Journal of Degenerative Diseases 2007; 7(4):32-34.    Revised  2/1/09

NOTES ON MORGELLONS SYNDROME

Patient Information and Notes from the

Institute for Molecular Medicine and

the Morgellons Research Foundation

Morgellons syndrome or ‘fiber’ disease has been characterized by unusual skin wounds, fibers and specks that appear to be extruded from the skin along with peripheral neuropathies that are described as itching or crawling feeling under the skin. According to the Morgellons Research Foundation (http://www.morgellons.org/casedef.html), Morgellons can be characterized by six major signs and symptoms:

1. Skin lesions, both spontaneously appearing and self-generated, with intense itching. The former may initially appear as “urticarial-like”, or as “pimple-like” with or without a white center. The latter appear as linear or “picking” excoriations. Even when not self-generated, lesions often progress to open wounds that heal abnormally and usually incompletely. (e.g., heal very slowly with discolored epidermis or seal over with a thick gelatinous outer layer.)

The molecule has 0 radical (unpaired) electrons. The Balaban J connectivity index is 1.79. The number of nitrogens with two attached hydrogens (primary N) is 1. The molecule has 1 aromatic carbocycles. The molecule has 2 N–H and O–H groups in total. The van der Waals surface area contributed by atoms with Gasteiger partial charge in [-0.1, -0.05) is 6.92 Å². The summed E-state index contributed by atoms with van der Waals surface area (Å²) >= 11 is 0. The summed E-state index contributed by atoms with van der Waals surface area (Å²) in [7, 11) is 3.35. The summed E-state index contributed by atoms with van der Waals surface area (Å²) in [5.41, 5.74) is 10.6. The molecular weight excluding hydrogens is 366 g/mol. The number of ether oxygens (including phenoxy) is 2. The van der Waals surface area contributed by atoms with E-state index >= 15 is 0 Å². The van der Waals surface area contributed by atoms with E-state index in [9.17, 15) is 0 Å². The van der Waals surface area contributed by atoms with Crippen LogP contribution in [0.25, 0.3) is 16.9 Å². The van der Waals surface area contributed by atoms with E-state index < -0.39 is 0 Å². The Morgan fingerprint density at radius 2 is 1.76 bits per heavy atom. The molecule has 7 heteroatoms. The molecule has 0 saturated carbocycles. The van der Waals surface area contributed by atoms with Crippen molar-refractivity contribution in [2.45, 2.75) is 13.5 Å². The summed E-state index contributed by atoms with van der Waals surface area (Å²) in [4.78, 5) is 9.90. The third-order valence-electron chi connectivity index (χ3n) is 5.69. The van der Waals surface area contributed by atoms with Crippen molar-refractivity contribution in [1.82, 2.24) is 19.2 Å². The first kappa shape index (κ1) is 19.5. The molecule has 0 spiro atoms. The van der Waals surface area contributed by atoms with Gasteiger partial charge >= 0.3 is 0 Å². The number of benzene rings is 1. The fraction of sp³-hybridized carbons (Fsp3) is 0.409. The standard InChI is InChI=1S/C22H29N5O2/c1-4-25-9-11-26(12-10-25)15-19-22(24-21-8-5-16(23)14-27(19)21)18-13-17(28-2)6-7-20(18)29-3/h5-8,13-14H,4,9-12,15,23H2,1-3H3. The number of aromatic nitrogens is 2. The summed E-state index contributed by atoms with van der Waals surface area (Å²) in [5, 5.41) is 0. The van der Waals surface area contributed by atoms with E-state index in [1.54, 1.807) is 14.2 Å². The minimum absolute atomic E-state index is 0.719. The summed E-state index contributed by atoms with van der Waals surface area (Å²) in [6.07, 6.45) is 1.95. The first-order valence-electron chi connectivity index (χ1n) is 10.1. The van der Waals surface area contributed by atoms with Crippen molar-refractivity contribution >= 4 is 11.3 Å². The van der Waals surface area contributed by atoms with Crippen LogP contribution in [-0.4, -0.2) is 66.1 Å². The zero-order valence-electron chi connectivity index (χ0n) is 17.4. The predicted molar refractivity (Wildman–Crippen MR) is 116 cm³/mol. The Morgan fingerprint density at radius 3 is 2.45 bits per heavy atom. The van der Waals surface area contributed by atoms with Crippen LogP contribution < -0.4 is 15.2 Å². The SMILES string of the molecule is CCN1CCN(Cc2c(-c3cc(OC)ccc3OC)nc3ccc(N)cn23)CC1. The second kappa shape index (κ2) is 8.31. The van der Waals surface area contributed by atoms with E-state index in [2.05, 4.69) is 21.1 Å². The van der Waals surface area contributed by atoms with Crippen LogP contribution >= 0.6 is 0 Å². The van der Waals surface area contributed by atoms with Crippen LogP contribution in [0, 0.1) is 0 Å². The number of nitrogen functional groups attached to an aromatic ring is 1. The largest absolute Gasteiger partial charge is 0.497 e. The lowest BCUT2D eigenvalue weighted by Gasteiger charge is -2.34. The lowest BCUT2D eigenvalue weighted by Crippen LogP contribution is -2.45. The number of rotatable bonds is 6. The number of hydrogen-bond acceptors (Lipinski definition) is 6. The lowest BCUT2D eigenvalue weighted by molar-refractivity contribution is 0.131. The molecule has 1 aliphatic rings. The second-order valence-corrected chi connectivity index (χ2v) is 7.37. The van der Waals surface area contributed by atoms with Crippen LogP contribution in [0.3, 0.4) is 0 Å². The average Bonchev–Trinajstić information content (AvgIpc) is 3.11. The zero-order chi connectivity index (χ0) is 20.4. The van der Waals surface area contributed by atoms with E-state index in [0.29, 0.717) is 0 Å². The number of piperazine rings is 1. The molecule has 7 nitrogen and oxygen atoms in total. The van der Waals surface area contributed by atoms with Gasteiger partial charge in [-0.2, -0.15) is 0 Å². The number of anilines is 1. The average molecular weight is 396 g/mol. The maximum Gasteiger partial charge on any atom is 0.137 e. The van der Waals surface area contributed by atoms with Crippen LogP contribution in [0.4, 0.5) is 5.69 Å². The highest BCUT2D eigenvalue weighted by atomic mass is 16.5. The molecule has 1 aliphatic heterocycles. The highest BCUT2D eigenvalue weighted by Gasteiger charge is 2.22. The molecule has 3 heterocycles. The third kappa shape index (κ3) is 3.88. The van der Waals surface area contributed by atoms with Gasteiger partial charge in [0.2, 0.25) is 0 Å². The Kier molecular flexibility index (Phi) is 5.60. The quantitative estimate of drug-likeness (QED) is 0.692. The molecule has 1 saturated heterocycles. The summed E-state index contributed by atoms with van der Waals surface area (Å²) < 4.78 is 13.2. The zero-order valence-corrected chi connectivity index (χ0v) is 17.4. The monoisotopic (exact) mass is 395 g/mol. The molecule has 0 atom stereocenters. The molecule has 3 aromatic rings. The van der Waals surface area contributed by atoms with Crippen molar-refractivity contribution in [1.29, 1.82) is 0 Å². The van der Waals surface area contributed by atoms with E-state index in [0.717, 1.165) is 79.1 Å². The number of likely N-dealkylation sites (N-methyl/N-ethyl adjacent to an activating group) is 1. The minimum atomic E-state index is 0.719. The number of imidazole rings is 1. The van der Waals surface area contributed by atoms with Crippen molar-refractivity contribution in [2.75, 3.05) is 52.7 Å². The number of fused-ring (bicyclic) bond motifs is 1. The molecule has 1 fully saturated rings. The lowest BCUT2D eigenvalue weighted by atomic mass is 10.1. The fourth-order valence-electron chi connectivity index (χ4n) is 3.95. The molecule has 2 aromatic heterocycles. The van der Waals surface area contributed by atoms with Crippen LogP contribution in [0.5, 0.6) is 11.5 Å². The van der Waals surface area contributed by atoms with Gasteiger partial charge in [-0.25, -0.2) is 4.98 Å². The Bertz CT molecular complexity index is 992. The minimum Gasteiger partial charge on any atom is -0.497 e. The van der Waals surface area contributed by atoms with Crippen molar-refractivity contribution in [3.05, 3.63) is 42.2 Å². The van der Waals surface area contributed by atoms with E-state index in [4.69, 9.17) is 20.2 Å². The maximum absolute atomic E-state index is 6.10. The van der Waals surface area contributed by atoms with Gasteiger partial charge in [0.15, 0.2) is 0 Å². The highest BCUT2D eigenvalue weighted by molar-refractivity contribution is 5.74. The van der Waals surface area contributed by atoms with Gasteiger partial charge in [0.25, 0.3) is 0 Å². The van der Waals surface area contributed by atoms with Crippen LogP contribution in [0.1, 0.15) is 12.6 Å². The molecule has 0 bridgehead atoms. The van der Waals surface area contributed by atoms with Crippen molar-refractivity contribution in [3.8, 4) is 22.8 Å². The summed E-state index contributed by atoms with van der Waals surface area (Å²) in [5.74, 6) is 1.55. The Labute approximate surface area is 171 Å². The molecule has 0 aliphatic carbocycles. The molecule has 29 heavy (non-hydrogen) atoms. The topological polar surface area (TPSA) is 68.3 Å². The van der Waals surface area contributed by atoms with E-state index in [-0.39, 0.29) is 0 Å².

2. Crawling sensations, both within and on the skin surface. Often conceptualized by the patient as “bugs moving, stinging or biting” intermittently. Besides the general dermis, may also involve the scalp, nares, ear canal, and body hair or hair follicles. The sensations are at times related to the presence of easily seen insects, arthropods, and other human and non-human-associated parasites that require serious attention from the treating clinician.

3. Fatigue and weakness significant enough to interfere with the activities necessary for daily living.

4. Cognitive difficulties, including measurable short term memory and attention deficit, as well as difficulty processing thoughts correctly. Described by patients as "brain fog".